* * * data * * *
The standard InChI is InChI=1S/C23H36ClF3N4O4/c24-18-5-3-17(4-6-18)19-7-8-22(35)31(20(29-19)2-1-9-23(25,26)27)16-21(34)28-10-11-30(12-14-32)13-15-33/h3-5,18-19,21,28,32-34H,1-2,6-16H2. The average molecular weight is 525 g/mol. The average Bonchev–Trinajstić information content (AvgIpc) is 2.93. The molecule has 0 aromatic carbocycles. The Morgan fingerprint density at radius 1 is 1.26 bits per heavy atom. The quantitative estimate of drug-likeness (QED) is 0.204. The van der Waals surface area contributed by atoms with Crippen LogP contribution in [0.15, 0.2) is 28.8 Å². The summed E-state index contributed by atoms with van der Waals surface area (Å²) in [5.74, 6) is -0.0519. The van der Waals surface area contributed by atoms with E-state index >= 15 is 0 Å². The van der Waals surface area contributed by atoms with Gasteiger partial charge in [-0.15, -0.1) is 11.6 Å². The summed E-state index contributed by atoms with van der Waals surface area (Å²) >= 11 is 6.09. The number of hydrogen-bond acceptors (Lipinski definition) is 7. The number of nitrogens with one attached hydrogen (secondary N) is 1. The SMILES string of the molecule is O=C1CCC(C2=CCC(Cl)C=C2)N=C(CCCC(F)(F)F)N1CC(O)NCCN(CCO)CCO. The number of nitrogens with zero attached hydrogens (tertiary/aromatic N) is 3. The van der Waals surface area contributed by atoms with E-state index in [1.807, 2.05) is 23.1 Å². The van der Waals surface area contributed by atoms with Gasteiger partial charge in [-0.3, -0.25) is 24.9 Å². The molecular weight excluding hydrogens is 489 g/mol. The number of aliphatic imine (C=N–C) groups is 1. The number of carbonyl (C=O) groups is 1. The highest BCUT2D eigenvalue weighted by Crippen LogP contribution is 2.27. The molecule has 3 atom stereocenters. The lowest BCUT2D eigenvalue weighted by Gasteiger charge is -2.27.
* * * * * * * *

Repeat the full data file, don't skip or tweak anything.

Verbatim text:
The standard InChI is InChI=1S/C23H36ClF3N4O4/c24-18-5-3-17(4-6-18)19-7-8-22(35)31(20(29-19)2-1-9-23(25,26)27)16-21(34)28-10-11-30(12-14-32)13-15-33/h3-5,18-19,21,28,32-34H,1-2,6-16H2. The average molecular weight is 525 g/mol. The average Bonchev–Trinajstić information content (AvgIpc) is 2.93. The molecule has 0 aromatic carbocycles. The Morgan fingerprint density at radius 1 is 1.26 bits per heavy atom. The quantitative estimate of drug-likeness (QED) is 0.204. The van der Waals surface area contributed by atoms with Crippen LogP contribution in [0.15, 0.2) is 28.8 Å². The summed E-state index contributed by atoms with van der Waals surface area (Å²) in [5.74, 6) is -0.0519. The van der Waals surface area contributed by atoms with E-state index >= 15 is 0 Å². The van der Waals surface area contributed by atoms with Gasteiger partial charge in [-0.15, -0.1) is 11.6 Å². The summed E-state index contributed by atoms with van der Waals surface area (Å²) >= 11 is 6.09. The number of hydrogen-bond acceptors (Lipinski definition) is 7. The number of nitrogens with one attached hydrogen (secondary N) is 1. The SMILES string of the molecule is O=C1CCC(C2=CCC(Cl)C=C2)N=C(CCCC(F)(F)F)N1CC(O)NCCN(CCO)CCO. The number of nitrogens with zero attached hydrogens (tertiary/aromatic N) is 3. The van der Waals surface area contributed by atoms with E-state index in [1.807, 2.05) is 23.1 Å². The van der Waals surface area contributed by atoms with Gasteiger partial charge in [-0.3, -0.25) is 24.9 Å². The molecular weight excluding hydrogens is 489 g/mol. The number of aliphatic imine (C=N–C) groups is 1. The number of carbonyl (C=O) groups is 1. The highest BCUT2D eigenvalue weighted by Crippen LogP contribution is 2.27. The molecule has 3 atom stereocenters. The lowest BCUT2D eigenvalue weighted by Gasteiger charge is -2.27.